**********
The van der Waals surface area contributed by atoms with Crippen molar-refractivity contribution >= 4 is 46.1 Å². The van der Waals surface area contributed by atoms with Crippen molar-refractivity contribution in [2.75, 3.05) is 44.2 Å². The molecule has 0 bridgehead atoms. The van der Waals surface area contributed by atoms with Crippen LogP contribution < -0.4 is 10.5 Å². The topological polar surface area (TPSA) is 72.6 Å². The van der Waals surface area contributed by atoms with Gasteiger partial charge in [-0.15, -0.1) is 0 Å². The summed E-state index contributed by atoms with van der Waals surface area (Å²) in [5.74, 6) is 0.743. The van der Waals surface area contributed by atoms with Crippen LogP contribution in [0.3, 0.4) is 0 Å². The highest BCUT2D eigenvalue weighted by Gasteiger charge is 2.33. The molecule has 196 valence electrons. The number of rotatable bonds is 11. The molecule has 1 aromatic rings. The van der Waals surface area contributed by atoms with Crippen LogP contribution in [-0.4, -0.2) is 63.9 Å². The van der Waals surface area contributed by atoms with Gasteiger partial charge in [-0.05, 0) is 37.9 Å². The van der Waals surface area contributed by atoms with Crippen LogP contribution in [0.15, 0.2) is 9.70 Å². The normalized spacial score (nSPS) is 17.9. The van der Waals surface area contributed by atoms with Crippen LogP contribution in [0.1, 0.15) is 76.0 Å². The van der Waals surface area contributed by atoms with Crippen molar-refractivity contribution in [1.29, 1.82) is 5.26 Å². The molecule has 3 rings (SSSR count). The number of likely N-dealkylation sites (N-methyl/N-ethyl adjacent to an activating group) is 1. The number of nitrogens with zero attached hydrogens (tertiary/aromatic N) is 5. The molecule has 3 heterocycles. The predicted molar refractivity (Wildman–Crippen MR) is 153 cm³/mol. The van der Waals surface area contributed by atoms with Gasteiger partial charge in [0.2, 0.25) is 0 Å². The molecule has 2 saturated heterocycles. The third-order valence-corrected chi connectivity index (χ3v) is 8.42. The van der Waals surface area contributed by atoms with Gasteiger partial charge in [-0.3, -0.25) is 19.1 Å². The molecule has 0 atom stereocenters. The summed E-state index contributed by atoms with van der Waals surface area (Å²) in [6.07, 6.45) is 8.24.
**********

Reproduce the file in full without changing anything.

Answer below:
The van der Waals surface area contributed by atoms with Crippen molar-refractivity contribution >= 4 is 46.1 Å². The van der Waals surface area contributed by atoms with Crippen molar-refractivity contribution in [2.75, 3.05) is 44.2 Å². The molecule has 0 bridgehead atoms. The van der Waals surface area contributed by atoms with Crippen LogP contribution < -0.4 is 10.5 Å². The topological polar surface area (TPSA) is 72.6 Å². The van der Waals surface area contributed by atoms with Gasteiger partial charge in [-0.15, -0.1) is 0 Å². The summed E-state index contributed by atoms with van der Waals surface area (Å²) in [5.74, 6) is 0.743. The van der Waals surface area contributed by atoms with Crippen LogP contribution in [0.3, 0.4) is 0 Å². The highest BCUT2D eigenvalue weighted by Gasteiger charge is 2.33. The molecule has 196 valence electrons. The number of rotatable bonds is 11. The molecule has 1 aromatic rings. The van der Waals surface area contributed by atoms with Crippen LogP contribution in [-0.4, -0.2) is 63.9 Å². The van der Waals surface area contributed by atoms with Gasteiger partial charge in [-0.05, 0) is 37.9 Å². The van der Waals surface area contributed by atoms with Crippen LogP contribution in [0.15, 0.2) is 9.70 Å². The normalized spacial score (nSPS) is 17.9. The van der Waals surface area contributed by atoms with Crippen LogP contribution in [0.1, 0.15) is 76.0 Å². The van der Waals surface area contributed by atoms with Crippen molar-refractivity contribution in [1.29, 1.82) is 5.26 Å². The molecule has 3 rings (SSSR count). The number of likely N-dealkylation sites (N-methyl/N-ethyl adjacent to an activating group) is 1. The number of nitrogens with zero attached hydrogens (tertiary/aromatic N) is 5. The molecule has 3 heterocycles. The predicted molar refractivity (Wildman–Crippen MR) is 153 cm³/mol. The van der Waals surface area contributed by atoms with Gasteiger partial charge in [0.2, 0.25) is 0 Å². The molecule has 2 saturated heterocycles. The third-order valence-corrected chi connectivity index (χ3v) is 8.42. The van der Waals surface area contributed by atoms with Gasteiger partial charge in [-0.3, -0.25) is 19.1 Å². The molecule has 0 atom stereocenters. The summed E-state index contributed by atoms with van der Waals surface area (Å²) in [6.07, 6.45) is 8.24.